metabolism, rather than using oxygen, this process is called Anaerobic respiration.
The bacteria make their home on the interface between the steel surface and the
water, and through a complex metabolic process reduce dissolved sulphates (SO42-)
to hydrogen sulphite gas (H2S), a highly toxic and corrosive gas that attacks the
metal.

The flow characteristics of moving water can initiate corrosion through the abrasive
action of turbulent flow, cavitation and impacts of solids against the inner surface.
Current pipework design and layout can mitigate many of these problems, but the
strength and corrosion resistance of the steel still forms a significant consideration.

Properties of 316-Grade and Duplex Grade Stainless Steelii


Type 316 is an austenitic chromium-nickel stainless steel containing molybdenum.
The addition of molybdenum increases general corrosion resistance, improves
resistance to pitting from weak chloride ion solutions (limited resistance), and
provides increased strength at elevated temperatures. Corrosion resistance is
improved, particularly against sulphuric, hydrochloric, and other organic acids.
However, they are susceptible to stress corrosion cracking (SSC). E.g. 316 is not
used in and around swimming pools due to its particular susceptibly to SSC by the
chloride ion (hypochlorite disinfectant used to treat the water).
Type 316 grades are considered to be readily formable and weldable by common
practices.
Duplex Stainless steel grades, which are a balanced mix of Austenitic-Ferrite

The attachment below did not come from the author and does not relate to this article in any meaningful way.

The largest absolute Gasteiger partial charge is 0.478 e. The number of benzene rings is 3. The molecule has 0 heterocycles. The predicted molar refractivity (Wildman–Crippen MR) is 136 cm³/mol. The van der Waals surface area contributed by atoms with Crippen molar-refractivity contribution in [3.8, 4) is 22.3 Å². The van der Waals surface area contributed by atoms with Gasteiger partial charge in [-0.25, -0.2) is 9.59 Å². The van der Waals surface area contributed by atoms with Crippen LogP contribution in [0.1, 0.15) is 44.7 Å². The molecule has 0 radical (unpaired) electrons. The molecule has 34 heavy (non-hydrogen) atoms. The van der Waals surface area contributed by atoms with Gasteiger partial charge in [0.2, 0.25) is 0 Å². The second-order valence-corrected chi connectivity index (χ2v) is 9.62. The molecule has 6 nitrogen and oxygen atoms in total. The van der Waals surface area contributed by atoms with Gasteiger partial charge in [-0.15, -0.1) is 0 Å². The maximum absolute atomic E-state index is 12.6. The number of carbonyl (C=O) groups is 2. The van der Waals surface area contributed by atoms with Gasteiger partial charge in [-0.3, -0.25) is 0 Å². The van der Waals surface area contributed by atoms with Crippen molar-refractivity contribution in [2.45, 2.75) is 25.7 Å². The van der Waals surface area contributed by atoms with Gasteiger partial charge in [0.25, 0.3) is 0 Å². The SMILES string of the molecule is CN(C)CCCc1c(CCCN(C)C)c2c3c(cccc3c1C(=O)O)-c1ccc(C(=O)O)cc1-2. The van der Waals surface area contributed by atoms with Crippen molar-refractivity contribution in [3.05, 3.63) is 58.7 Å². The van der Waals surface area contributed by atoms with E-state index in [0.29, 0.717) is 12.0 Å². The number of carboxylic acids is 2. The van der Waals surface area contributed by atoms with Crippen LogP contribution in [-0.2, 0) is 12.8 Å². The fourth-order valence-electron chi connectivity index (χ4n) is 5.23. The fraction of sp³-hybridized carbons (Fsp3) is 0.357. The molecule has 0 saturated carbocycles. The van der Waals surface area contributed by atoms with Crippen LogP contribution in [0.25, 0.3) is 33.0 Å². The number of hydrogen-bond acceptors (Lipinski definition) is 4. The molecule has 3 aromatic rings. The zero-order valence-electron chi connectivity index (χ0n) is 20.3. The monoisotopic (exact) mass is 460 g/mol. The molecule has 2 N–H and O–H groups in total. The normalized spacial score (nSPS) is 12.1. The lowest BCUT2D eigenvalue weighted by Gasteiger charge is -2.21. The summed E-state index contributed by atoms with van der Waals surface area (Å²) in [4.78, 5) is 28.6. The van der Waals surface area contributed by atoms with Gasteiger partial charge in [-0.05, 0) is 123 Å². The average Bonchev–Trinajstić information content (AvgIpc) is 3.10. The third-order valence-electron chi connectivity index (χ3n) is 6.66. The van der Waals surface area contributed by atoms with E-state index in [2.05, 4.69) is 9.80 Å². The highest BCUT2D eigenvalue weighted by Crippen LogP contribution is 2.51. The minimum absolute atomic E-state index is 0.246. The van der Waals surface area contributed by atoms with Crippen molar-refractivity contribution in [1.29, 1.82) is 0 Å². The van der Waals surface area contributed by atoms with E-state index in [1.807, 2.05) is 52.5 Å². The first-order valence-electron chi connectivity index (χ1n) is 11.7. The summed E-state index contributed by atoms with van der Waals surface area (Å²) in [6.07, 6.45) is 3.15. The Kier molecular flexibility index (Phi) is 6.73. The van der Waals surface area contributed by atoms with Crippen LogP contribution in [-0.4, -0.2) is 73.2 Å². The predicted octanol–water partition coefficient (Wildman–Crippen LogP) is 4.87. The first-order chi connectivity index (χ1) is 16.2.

components, have a number of advantages over 316 grade steels:

Higher strength leading to weight saving

Greater corrosion resistance particularly SSC

Lower price

Better price stability

Of the four the first one is the most significant and advantageous over 316 grade;
Duplex is around twice the strength of 316 and therefore half the thickness is
required for the same anticipated forces. However, that advantage soon turns to a
major disadvantage as high strength results in formability and machinability issuesiii
Duplex grades are less ductile than 316 and therefore shaping, bending and
machining become significantly more complex, if it can be achieved at all.
Where higher corrosion resistance is required, alongside resistance to SSC, Duplex
can handle many different corrosive environments and conditions, from: concentrated

acids and alkalis, hot and cold liquids, Chloride ions and prolonged contact with
corrosive chemicals.

Conclusion
Duplex grades demonstrate remarkable versatility over 316 grade steels particularly
when required to operate under corrosive and/or high stress conditions. However, as
noted, the high strength characteristic of Duplex becomes a disadvantage when
formability and machinability is taken into account this can be a significant cost
effectiveness problem.
The question is, is the enhanced corrosion resistance and higher strength
characteristics of Duplex over 316 grade justifiable for the conditions expected to be
found in the black water lines? If they continue to use Chloride acids (hydrochloric
acid) to provide periodic descaling without a suitable corrosion inhibitor, then a case
can be made. Although, in the absence of material and installation costings it is
difficult to make an assessment as to whether Duplex offers an enough of an
advantage over 316.

McCafferty, E. (2010) Introduction to Corrosion Science, Springer: First Edition, pp. 272-285

ii

http://www.bssa.org.uk/topics.php?article=668

iii

Practical Guidelines for the Fabrication of Duplex Stainless Steels, IMOA: Second Edition (2009),

http://www.imoa.info/download_files/stainless-steel/Duplex_Stainless_Steel_2d_Edition.pdf